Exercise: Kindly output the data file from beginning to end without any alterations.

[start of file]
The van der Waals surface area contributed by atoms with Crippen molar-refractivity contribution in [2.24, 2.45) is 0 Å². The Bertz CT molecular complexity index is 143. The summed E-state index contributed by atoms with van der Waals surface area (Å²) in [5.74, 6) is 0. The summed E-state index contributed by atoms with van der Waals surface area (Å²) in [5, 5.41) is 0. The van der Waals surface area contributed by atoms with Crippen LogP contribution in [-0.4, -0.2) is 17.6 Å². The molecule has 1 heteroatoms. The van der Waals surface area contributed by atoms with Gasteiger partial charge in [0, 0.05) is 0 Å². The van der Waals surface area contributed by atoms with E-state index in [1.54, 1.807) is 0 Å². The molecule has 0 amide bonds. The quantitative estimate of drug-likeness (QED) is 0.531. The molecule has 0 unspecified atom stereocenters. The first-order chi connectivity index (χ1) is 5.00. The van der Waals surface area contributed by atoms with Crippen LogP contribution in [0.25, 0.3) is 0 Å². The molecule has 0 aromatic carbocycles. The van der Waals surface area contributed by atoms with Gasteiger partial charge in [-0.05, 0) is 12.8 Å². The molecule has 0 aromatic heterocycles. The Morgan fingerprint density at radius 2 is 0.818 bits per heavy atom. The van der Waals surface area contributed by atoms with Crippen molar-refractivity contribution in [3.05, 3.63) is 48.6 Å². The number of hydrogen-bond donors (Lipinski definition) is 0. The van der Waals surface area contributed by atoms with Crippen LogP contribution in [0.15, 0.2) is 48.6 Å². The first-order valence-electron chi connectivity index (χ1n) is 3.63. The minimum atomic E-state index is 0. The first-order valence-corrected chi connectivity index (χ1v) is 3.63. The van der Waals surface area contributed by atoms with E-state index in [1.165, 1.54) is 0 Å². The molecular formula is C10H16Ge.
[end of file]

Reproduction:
The van der Waals surface area contributed by atoms with Crippen molar-refractivity contribution in [2.24, 2.45) is 0 Å². The Bertz CT molecular complexity index is 143. The summed E-state index contributed by atoms with van der Waals surface area (Å²) in [5.74, 6) is 0. The summed E-state index contributed by atoms with van der Waals surface area (Å²) in [5, 5.41) is 0. The van der Waals surface area contributed by atoms with Crippen LogP contribution in [-0.4, -0.2) is 17.6 Å². The molecule has 1 heteroatoms. The van der Waals surface area contributed by atoms with Gasteiger partial charge in [0, 0.05) is 0 Å². The van der Waals surface area contributed by atoms with E-state index in [1.54, 1.807) is 0 Å². The molecule has 0 amide bonds. The quantitative estimate of drug-likeness (QED) is 0.531. The molecule has 0 unspecified atom stereocenters. The first-order chi connectivity index (χ1) is 5.00. The van der Waals surface area contributed by atoms with Crippen LogP contribution in [0.25, 0.3) is 0 Å². The molecule has 0 aromatic carbocycles. The van der Waals surface area contributed by atoms with Gasteiger partial charge in [-0.05, 0) is 12.8 Å². The molecule has 0 aromatic heterocycles. The Morgan fingerprint density at radius 2 is 0.818 bits per heavy atom. The van der Waals surface area contributed by atoms with Crippen molar-refractivity contribution in [3.05, 3.63) is 48.6 Å². The number of hydrogen-bond donors (Lipinski definition) is 0. The van der Waals surface area contributed by atoms with Crippen LogP contribution in [0.15, 0.2) is 48.6 Å². The first-order valence-electron chi connectivity index (χ1n) is 3.63. The minimum atomic E-state index is 0. The first-order valence-corrected chi connectivity index (χ1v) is 3.63. The van der Waals surface area contributed by atoms with E-state index in [1.165, 1.54) is 0 Å². The molecular formula is C10H16Ge.